Forest Gardening by Robert Hart

I’ve just finished reading this amazing and insightful book by Robert Hart.  When learning about designing a food forest I kept hearing about how not to do it like Robert Hart did which intrigued me.  Mostly people have talked about his closed canopy temperate forest garden which didn’t allow much light to the lower layers.    I say that it’s a good job somebody didn’t do it perfectly as it has allowed the rest of us to learn from his non-perfect garden.  In this book however Robert talks in depth about his philosophies and world views with great suggestions and solutions whilst referencing some great work that I had not come across before.  A must read for perma-junkies or indeed anyone interested in world changing!

Foraging and Preserving

Most of our carrots seem to be ready and we’re picking them as we need them at the moment…stacking in time!!!  Nina has been busy foraging hazels, crab apples and blackberries from around The Patch and has made some delicious jam that I’m sure we will eat into the winter!  The green roof has taken well and we are keen to get it finished now.  We’re now on the hunt for plenty of cardboard and organic mulch for the fruit tree’s in the food forest.  We will be creating a guild around each tree with a large area of cardboard covered in some well rottened poo and straw mulch or 18 day compost if we can get some made up soon.  We will then plant some fruit, herbaceous perennials and other supporting plants.  This will create small islands within the food forest that in time will be expanded to form a large and balanced eco-system.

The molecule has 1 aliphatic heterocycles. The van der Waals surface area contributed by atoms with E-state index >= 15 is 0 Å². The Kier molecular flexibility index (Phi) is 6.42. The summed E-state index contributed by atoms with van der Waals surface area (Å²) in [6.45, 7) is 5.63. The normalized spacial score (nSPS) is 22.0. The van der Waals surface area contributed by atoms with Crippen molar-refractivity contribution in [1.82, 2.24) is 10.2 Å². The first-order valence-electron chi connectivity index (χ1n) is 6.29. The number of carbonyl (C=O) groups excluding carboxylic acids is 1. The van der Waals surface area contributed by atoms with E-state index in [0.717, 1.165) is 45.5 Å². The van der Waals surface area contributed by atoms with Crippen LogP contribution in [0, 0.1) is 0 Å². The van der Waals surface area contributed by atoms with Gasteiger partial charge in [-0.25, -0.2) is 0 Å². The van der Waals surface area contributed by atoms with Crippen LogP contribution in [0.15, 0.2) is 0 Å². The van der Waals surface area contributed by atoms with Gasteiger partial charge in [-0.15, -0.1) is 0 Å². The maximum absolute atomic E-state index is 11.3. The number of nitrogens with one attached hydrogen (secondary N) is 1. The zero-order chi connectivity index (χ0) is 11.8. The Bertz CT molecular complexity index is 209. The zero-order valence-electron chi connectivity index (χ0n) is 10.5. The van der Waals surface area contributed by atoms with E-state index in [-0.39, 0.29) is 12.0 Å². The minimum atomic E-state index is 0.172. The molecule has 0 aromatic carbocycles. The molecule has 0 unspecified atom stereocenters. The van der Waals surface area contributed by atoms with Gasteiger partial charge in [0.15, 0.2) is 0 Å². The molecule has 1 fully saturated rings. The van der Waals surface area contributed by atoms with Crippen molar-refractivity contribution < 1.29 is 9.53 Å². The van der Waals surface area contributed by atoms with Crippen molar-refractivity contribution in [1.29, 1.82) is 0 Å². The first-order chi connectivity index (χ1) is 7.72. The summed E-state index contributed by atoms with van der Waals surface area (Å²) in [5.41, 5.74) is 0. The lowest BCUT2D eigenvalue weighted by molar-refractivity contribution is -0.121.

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July – Sudden abundance

The first week in July and already our vegetable garden is producing an abundance of tasty food.  Nina’s medlar has settled in nicely.  Everything is mulched to hold moisture and suppress those volunteer plants.  We seem to have no pests eating anything as Nina carefully chose where to position plants to benefit one another and exploit those niches…

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March – moving ahead

March came and we suddenly had lots and lots to do.  Firstly I marked out where all the trees in the food forest were going to be planted using stakes.  Then a whole bunch of trees were delivered from The Agroforestry Research Trust. The next day the guy came back to move the shipping container with more success than the first time.  We did a carboot sale and got rid of lots of unnecessary possessions.  Such a good feeling to feel lighter.  We erected a fence around the food forest and friends came from London to help plant hedging.  Our first veg box arrived and we saw Barny the owl.  We built a compost bay with free pallets and fence posts that were scavenged…